Artist sues MoMA: A case of boundaries crossed in performance art

Artist sues MoMA: A case of boundaries crossed in performance art

Artist sues MoMA: A case of boundaries crossed in performance art
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10:52 AM EST, January 25, 2024

In a notable legal turn of events, performer John Bonafede, who was part of Marina Abramović's renowned 2010 MoMA exhibit, "The Artist is Present," is suing the museum. He contends that the Museum of Modern Art did not adequately prevent several instances of sexual assault that he experienced during his performance. Specifically, Bonafede recounted seven incidents of assault that occurred while he was part of "Imponderabilia," a performance art piece featuring two naked performers standing in a narrow passageway through which attendees could walk.

The suit claims that Bonafede was assaulted by several older visitors who groped him as they passed through the doorway. This interaction was intrinsic to the performance, where the public had to choose which performer to face while squeezing through the space. The lawsuit also alleges that MoMA knew of ongoing sexual assaults against many of its worker performers but failed to take corrective action. Bonafede is seeking compensatory and punitive damages, including reimbursement of attorney fees, emphasizing the emotional distress and harm to his mental health and career caused by these incidents​.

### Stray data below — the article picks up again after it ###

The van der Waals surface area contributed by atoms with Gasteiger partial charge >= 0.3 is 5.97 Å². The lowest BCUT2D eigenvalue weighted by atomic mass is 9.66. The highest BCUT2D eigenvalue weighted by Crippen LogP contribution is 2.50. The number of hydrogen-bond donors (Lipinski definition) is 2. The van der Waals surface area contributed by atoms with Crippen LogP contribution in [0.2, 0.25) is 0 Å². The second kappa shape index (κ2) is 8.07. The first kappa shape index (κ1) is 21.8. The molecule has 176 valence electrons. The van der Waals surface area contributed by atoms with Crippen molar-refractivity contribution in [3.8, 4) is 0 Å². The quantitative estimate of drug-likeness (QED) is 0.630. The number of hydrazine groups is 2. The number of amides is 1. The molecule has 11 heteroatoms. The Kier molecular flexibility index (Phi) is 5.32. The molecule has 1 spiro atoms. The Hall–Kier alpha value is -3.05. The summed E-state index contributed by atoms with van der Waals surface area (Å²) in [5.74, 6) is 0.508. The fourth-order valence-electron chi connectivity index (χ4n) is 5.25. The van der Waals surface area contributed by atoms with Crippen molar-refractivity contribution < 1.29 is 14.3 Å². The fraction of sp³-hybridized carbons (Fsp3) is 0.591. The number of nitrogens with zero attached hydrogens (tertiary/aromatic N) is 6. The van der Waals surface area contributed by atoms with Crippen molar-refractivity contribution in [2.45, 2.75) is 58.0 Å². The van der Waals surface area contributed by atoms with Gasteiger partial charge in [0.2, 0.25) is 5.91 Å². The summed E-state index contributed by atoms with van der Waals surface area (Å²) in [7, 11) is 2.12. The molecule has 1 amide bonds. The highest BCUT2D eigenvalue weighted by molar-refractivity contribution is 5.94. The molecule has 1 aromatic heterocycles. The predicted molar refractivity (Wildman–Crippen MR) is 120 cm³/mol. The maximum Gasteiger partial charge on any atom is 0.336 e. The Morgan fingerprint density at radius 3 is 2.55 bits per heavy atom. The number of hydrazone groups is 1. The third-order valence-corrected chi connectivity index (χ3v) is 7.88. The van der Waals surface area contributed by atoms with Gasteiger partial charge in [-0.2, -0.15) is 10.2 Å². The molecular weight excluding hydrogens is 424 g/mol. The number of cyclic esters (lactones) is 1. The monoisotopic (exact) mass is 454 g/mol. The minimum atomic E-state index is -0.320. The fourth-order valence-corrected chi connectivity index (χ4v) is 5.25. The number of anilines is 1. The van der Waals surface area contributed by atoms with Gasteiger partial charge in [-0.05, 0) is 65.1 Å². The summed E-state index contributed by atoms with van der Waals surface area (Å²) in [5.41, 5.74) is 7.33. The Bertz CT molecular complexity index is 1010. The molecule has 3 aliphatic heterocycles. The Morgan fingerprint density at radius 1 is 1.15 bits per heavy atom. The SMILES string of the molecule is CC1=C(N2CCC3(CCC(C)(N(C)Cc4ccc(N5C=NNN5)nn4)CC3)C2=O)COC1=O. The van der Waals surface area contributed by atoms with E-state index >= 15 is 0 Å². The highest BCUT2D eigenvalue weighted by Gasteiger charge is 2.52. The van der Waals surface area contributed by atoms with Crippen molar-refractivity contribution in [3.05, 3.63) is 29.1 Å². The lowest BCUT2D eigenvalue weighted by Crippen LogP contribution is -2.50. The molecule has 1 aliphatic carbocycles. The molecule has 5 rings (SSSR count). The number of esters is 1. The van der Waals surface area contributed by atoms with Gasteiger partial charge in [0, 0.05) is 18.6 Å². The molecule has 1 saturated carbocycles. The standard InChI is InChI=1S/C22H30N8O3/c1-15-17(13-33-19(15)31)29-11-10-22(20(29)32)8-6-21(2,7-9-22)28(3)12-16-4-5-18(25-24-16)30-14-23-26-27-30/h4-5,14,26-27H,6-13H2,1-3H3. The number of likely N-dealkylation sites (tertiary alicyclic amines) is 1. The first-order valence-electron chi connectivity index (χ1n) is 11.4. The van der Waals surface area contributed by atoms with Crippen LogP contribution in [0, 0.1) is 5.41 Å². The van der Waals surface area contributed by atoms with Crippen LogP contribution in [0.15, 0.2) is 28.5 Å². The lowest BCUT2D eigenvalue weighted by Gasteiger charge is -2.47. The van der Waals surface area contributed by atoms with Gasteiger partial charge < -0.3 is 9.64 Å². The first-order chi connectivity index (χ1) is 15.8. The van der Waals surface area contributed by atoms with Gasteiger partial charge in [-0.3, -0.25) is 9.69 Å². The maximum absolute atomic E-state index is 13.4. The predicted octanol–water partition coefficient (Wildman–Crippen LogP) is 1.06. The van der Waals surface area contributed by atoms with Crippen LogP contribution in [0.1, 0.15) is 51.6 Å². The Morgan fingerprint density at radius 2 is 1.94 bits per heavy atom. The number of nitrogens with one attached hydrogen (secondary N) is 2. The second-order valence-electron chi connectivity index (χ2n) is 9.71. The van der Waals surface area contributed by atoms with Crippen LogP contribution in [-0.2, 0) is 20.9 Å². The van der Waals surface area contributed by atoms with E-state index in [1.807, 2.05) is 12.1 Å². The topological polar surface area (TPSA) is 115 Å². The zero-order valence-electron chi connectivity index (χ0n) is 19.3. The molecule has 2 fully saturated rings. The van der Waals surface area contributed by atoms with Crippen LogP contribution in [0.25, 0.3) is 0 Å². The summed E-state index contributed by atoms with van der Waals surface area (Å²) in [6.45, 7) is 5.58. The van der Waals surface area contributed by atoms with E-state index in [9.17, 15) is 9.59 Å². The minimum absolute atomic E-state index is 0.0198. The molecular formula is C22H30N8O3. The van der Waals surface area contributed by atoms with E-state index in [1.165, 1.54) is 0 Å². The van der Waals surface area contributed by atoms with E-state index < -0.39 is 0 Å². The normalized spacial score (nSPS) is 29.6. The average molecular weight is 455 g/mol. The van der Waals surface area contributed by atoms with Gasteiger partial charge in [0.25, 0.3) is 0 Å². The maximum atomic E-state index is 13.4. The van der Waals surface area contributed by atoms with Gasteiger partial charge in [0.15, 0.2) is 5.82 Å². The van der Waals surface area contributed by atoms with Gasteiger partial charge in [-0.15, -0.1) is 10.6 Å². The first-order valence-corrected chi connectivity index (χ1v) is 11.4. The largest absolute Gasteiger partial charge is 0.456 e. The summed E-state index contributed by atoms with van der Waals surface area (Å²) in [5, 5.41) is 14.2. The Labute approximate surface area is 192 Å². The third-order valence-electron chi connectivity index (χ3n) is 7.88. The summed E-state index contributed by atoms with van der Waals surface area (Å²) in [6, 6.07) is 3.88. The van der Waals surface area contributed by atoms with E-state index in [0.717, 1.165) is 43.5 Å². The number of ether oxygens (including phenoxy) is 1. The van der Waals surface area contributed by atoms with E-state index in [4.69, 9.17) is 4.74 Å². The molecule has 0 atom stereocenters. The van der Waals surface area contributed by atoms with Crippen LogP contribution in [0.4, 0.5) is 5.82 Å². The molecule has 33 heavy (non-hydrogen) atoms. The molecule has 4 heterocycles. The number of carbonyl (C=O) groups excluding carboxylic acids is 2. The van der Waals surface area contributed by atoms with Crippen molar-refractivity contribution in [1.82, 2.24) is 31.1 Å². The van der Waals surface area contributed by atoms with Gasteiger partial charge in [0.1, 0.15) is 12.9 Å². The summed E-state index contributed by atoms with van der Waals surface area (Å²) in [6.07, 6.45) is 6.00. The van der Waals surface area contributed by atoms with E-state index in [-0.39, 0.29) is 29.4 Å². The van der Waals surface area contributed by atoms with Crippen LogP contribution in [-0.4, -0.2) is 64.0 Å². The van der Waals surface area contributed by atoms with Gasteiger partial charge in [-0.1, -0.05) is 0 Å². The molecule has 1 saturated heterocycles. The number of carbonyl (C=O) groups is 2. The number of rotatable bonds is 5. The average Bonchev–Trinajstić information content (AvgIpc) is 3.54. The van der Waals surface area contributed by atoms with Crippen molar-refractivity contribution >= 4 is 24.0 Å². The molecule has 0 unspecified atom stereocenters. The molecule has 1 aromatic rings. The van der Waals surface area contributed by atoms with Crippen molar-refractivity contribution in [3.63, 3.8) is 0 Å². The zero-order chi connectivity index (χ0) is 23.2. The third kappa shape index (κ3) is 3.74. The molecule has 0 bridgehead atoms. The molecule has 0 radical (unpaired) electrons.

The outcome of this lawsuit could have significant implications for how art institutions manage and supervise performances that involve close physical interaction between performers and the public. It underscores the need for clear guidelines and protective measures to safeguard the rights and well-being of artists in interactive art settings.

The future of performance Art

 As the case progresses, its outcome may set a precedent for how museums and galleries handle interactive and performance art. It emphasizes the need for institutions to be vigilant in their duty of care, balancing artistic freedom with ethical responsibility. The lawsuit could lead to more stringent policies and practices regarding performer safety in art installations, redefining the boundaries of audience interaction in the world of performance art. This case, therefore, stands at the crossroads of art, law, and ethics, potentially reshaping the landscape of contemporary art exhibitions and performances.

Source: The New York Times

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